-Seafood curry

-Dishes with chili spices, ginger and chutney

-Crème brûlée and cheesecake


Also, try these refreshing summer bites: berry mint Vignoles pops, 5-ingredient raspberry sorbet, and peaches in wine.

With Vignoles’ ability to please any palate, it’s a must-have variety for all Missouri wine enthusiasts. Vignoles is the essential experience.

Timber Ridge Winery

Located in the backwoods, Timber Ridge Winery offers a relaxing outdoor space where you will often see deer or turkey. With a wide range of wines, they have something for everyone. Inside the rustic barn, you will find plenty of space to enjoy a bottle of wine with your friends or head to the outside seating to enjoy the shaded yard and fire pit area.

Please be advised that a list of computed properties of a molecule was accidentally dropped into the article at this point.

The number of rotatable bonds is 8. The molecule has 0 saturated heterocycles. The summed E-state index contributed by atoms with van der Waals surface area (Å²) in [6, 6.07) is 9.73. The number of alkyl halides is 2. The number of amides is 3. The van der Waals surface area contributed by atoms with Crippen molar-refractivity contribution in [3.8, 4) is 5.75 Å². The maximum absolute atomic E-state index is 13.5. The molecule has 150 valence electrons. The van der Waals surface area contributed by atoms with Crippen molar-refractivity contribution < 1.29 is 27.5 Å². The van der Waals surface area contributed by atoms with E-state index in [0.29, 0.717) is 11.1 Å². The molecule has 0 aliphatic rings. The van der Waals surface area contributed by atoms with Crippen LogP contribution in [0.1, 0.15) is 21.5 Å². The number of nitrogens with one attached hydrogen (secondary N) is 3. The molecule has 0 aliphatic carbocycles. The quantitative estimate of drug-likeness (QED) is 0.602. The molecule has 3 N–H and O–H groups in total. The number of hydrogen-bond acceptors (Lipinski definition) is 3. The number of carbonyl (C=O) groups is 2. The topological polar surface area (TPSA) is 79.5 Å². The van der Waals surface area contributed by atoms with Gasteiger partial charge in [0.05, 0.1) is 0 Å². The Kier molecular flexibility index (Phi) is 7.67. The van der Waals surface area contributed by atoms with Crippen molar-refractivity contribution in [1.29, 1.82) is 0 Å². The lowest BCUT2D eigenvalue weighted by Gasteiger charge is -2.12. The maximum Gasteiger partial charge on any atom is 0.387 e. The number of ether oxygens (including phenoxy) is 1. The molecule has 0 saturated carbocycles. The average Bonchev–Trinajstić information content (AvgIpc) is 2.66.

Wine Storage

July 28, 2021

Did you know that how you store your favorite bottle of wine — both before and after you open it — affects its taste? We put together some quick tips to help you find the perfect way to keep your bottles so your first sip tastes like you remember in the tasting room.

Before it is opened …

Stay cool — Ideally, wine should be stored at 55°F. This makes a cool basement or a wine cooler a great choice to store your wine. Don’t rely on your fridge for long-term wine storage. While refrigerator temperatures are perfect for most beverages, they can dull wine flavors over time and even dry out the cork. Wine stored at temperatures lower than 25°F can freeze, and bottles stashed in areas greater than 68°F will age faster than wine stored correctly.

Keep it in the dark — Sunlight can damage wine aroma and flavor. Always store wine in a dark place, such as a cool closet or basement away from light and windows.